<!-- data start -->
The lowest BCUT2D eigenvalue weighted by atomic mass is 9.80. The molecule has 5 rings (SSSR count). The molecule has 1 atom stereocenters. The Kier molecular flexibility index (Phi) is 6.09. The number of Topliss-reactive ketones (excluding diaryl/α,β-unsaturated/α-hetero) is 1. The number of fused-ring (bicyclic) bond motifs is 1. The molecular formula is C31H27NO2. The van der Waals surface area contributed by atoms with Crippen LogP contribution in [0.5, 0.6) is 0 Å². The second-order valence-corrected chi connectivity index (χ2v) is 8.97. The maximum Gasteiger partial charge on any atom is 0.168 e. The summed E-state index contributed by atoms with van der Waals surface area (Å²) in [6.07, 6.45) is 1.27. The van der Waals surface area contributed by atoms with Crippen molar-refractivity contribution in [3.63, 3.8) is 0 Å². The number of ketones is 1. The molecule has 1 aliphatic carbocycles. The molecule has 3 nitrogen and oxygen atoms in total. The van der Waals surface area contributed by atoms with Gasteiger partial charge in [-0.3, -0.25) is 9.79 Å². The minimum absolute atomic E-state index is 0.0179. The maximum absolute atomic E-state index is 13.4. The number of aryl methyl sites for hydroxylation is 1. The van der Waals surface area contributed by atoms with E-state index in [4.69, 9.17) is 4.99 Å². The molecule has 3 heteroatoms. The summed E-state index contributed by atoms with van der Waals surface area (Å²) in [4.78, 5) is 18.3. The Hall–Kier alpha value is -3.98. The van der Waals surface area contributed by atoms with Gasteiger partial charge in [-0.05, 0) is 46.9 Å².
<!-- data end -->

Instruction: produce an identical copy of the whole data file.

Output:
The lowest BCUT2D eigenvalue weighted by atomic mass is 9.80. The molecule has 5 rings (SSSR count). The molecule has 1 atom stereocenters. The Kier molecular flexibility index (Phi) is 6.09. The number of Topliss-reactive ketones (excluding diaryl/α,β-unsaturated/α-hetero) is 1. The number of fused-ring (bicyclic) bond motifs is 1. The molecular formula is C31H27NO2. The van der Waals surface area contributed by atoms with Crippen LogP contribution in [0.5, 0.6) is 0 Å². The second-order valence-corrected chi connectivity index (χ2v) is 8.97. The maximum Gasteiger partial charge on any atom is 0.168 e. The summed E-state index contributed by atoms with van der Waals surface area (Å²) in [6.07, 6.45) is 1.27. The van der Waals surface area contributed by atoms with Crippen molar-refractivity contribution in [3.63, 3.8) is 0 Å². The number of ketones is 1. The molecule has 1 aliphatic carbocycles. The molecule has 3 nitrogen and oxygen atoms in total. The van der Waals surface area contributed by atoms with Gasteiger partial charge in [-0.3, -0.25) is 9.79 Å². The minimum absolute atomic E-state index is 0.0179. The maximum absolute atomic E-state index is 13.4. The number of aryl methyl sites for hydroxylation is 1. The van der Waals surface area contributed by atoms with E-state index in [4.69, 9.17) is 4.99 Å². The molecule has 3 heteroatoms. The summed E-state index contributed by atoms with van der Waals surface area (Å²) in [4.78, 5) is 18.3. The Hall–Kier alpha value is -3.98. The van der Waals surface area contributed by atoms with Gasteiger partial charge in [-0.05, 0) is 46.9 Å².